In book form: Tsvit, lider (Blossom, poetry) (Buenos Aires: Committee to Publish Moyshe Pintshevski’s poems, 1918), 131 pp.; Farfalen (Doomed), stories (Buenos Aires, 1919); Fir poemes (Four poems) (Kharkov, 1930), 213 pp.; Far kinder (For children), poems and stories (Kharkov: Ukrainian State Publishers, 1930), 97 pp.; Far der bine (For the stage), one-act plays (Moscow, 1930), 112 pp.; Gedekte kortn (Covered cards), three-act review (Kharkov, 1930), 96 pp., which played for two years in the Kharkov State Yiddish Theater; Git dem forhang, komedye in eyn akt (Get the curtain, a comedy in one act) (Berdichev, 1931; Kharkov: Ukrainian State Publishers for National Minorities, 1932), 30 pp.; Lider fun tog (Poems of the day) (Kharkov: Ukrainian State Publishers for National Minorities, 1932), 131 pp.; Undzere kinder, lider (Our children, poems) (Minsk: Byelorussian State Publishers, 1933), 97 pp.; Dos lebn un der toyt fun vilyam sven, poeme (The life and death of William Sven, a poem) (Kiev: Ukrainian State Publishers for National Minorities, 1935), 270 pp.; Der botshan (The stork), a play-story for very young children (Kharkov, 1935), 43 pp., from which the Bolshoi Theater created a children’s ballet which became part of its repertoire for over two decades; Eldorado, a pyese-maysele far kinder vegn (El Dorado, a play-story for children), six scenes (Kiev: Ukrainian State Publishers for National Minorities, 1936), 51 pp.; Kolya (Kolya), a play (Kiev, 1937), 80 pp., which played in Kiev’s Yiddish State Theater; Fun friling biz friling (From spring to spring), poetry (Kharkov: Ukrainian State Publishers for National Minorities, 1938), 174 pp.; Di gliklekhe, vos hobn derlebt (The happy ones who survived), stories (Kiev, 1938), 130 pp.; Geklibene lider, poemes un mayselekh (Selected poems and stories) (Kiev: Ukrainian State Publishers for National Minorities, 1940), 300 pp.; Di legende vegn di sokoln (The legend of the falcons), poetry (Kiev, 1941), 158 pp.; Dos lenin-bliml, mayselekh far kleyn un far groys (The Lenin flower, stories for young and old) (Kiev: Ukrainian State Publishers for National Minorities, 1941), 103 pp.; Ikh leb (I am alive), a drama in three acts (Moscow, 1947), 96 pp., performed in the war years at the Kiev Yiddish State Theater, in Kokand (1946-1948), and in the survivors’ camps in Germany; Der lets (The clown), a play; and the tragi-comedy Traybt aroys der sheyd, which played in Yiddish theaters. He was also the author of Kinder-balet (Children’s ballet), performed first in the Moscow academy theater in 1933, and until the war in Yiddish children’s theaters in the Soviet Union.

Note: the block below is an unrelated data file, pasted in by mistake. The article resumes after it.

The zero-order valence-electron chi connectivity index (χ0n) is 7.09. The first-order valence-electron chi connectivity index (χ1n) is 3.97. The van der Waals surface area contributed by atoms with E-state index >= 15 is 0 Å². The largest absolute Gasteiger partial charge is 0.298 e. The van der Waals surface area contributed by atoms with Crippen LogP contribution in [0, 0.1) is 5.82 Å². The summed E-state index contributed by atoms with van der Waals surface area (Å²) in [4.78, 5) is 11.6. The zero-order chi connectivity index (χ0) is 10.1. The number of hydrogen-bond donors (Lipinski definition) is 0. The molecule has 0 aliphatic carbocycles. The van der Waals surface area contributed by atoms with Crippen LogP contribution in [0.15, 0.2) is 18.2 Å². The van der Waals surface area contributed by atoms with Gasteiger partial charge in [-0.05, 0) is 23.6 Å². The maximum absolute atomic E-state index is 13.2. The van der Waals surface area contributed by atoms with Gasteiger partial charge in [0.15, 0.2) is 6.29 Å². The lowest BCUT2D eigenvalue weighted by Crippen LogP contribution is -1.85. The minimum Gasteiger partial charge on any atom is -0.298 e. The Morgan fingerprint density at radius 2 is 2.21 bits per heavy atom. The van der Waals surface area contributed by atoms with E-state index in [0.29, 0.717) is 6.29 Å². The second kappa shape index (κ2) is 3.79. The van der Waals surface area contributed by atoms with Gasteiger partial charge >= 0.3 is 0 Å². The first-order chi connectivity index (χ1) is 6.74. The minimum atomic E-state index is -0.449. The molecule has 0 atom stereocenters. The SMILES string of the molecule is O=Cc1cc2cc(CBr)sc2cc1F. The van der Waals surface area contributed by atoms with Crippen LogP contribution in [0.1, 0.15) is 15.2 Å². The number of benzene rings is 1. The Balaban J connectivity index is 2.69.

Sources: Zalmen Reyzen, Leksikon, vol. 2; Zalmen Zilbertsvayg, Leksikon fun yidishn teater (Handbook of the Yiddish theater), vol. 3 (New York, 1959); Shmuel Niger, in Tsukunft (New York) (February 1930); Y. Botoshanski, in Tsukunft (August 1931); Botoshanski, in Algemeyne entsiklopedye (General encyclopedia), vol. 5 (New York, 1957), p. 379; M. Khashtshevatski, in Royte velt (Kharkov) (August 1931); Yashe Bronshteyn, Sheferishe problemen fun der yidisher sovetisher poezye (Creative problems in Soviet Yiddish poetry) (Minsk, 1936); Sh. Rozhanski, Dos yidishe gedrukte vort in argentina (The published Yiddish word in Argentina), vol. 1 (Buenos Aires, 1941), see index; A. Kushnirov, in Naye prese (Paris) (July 27, 1945), pp. 39-42; Nakhmen Mayzil, Dos yidishe shafn un der yidisher shrayber in sovetnfarband (Jewish creation and the Jewish worker in the Soviet Union) (New York, 1959), see index; Chone Shmeruk, comp., Pirsumim yehudiim babrit-hamoatsot, 1917-1961 (Jewish publications in the Soviet Union, 1917-1961) (Jerusalem, 1961), see index; Y. Gar and F. Fridman, Biblyografye fun yidishe bikher vegn khurbn un gvure (Bibliography of Yiddish books concerning the Holocaust and heroism) (New York, 1962); Sovetish heymland (Moscow) (March 1964).
Khayim Leyb Fuks
[Additional information from: Berl Kagan, comp., Leksikon fun yidish-shraybers (Biographical dictionary of Yiddish writers) (New York, 1986), col. 430; and Chaim Beider, Leksikon fun yidishe shrayber in ratn-farband (Biographical dictionary of Yiddish writers in the Soviet Union), ed. Boris Sandler and Gennady Estraikh (New York: Congress for Jewish Culture, Inc., 2011), pp. 280-82.]